As announced in the EU Biodiversity Strategy for 2030, the Commission has developed a guidance document to assist Member States in identifying and prioritising barriers that could be removed to help achieve the Biodiversity Strategy’s goal of restoring 25 000 km of rivers to be free-flowing, and in identifying possible funding sources. The Strategy proposes two main types of action to achieve that goal: removal of barriers and the restoration of floodplains and wetlands.
Commissioner for the Environment, Fisheries and Oceans Virginijus Sinkevičius, said:
Rivers in Europe are heavily fragmented. Removing barriers to restore their natural flow and connectivity will help freshwater ecosystems thrive and facilitate the migration of endangered species, such as the sturgeon and the European eel. Investing in healthy rivers will also bring many benefits related to ecosystem services, such as flood protection, water purification and recreational opportunities. We can now provide practical support to Member States on how to do it and on how to finance such actions
Europe’s rivers, lakes and alluvial habitats are under immense pressure. The key pressures concern fragmentation and hydromorphological changes, such as canalisation, building dams and bank reinforcements. The Biodiversity Strategy calls for greater efforts to restore the natural functions of rivers, as well as for stepping up efforts to achieve the Water Framework Directive objectives. Furthermore, it seeks to foster a greater integration of efforts for the protection of EU waters and nature to achieve not only the objective of achieving good ecological status, but also the objective of habitat and species restoration, in line with the European Green Deal.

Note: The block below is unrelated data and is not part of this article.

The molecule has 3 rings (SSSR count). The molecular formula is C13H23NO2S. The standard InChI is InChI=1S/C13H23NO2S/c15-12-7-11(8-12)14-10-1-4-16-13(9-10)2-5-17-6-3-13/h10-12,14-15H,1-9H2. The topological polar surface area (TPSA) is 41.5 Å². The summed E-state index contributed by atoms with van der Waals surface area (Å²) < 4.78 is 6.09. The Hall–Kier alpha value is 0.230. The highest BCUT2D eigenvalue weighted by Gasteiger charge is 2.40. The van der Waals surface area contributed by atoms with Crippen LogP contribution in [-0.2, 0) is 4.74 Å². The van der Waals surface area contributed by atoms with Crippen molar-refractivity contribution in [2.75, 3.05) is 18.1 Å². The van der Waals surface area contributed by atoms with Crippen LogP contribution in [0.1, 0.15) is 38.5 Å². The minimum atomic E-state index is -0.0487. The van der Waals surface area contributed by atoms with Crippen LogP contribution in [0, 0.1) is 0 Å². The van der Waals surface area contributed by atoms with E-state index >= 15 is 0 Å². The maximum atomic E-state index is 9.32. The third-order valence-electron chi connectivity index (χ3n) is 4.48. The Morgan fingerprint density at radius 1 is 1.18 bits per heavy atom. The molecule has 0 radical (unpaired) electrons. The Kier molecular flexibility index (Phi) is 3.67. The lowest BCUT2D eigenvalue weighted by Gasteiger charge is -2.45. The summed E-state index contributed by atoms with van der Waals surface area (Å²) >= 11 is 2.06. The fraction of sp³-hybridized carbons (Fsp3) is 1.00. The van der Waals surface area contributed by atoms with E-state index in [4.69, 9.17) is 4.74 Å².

The guidance document aims to clarify the concept of free-flowing rivers and to develop a common understanding of how this target is linked to the Water Framework Directive objectives, and to the Birds and Habitats Directives.
In addition, the document offers an overview of existing methods that could be adapted and used to support the planning of barrier removal to restore river connectivity, and of existing EU financing tools that could be used to fund the removal of barriers and the restoration of floodplains and wetlands.
The EU Biodiversity Strategy for 2030 adopted in May 2020 proposes ambitious EU actions and commitments to halt biodiversity loss in Europe and worldwide, in line with the European Green Deal.
The Strategy aims at putting Europe’s biodiversity on the path to recovery by 2030, with a view to ensuring that by 2050 all of the world’s ecosystems are restored, resilient, and adequately protected. One objective of the Biodiversity Strategy is the restoration of freshwater ecosystems. The Strategy calls for greater efforts to restore these ecosystems and the natural functions of rivers. In addition to calling for better implementation of existing legislation on freshwater, the Strategy sets the target to make at least 25 000 km of rivers free-flowing again by 2030, by removing primarily obsolete barriers and restoring floodplains and wetlands.
- Publication date
- 21 December 2021
- Directorate-General for Environment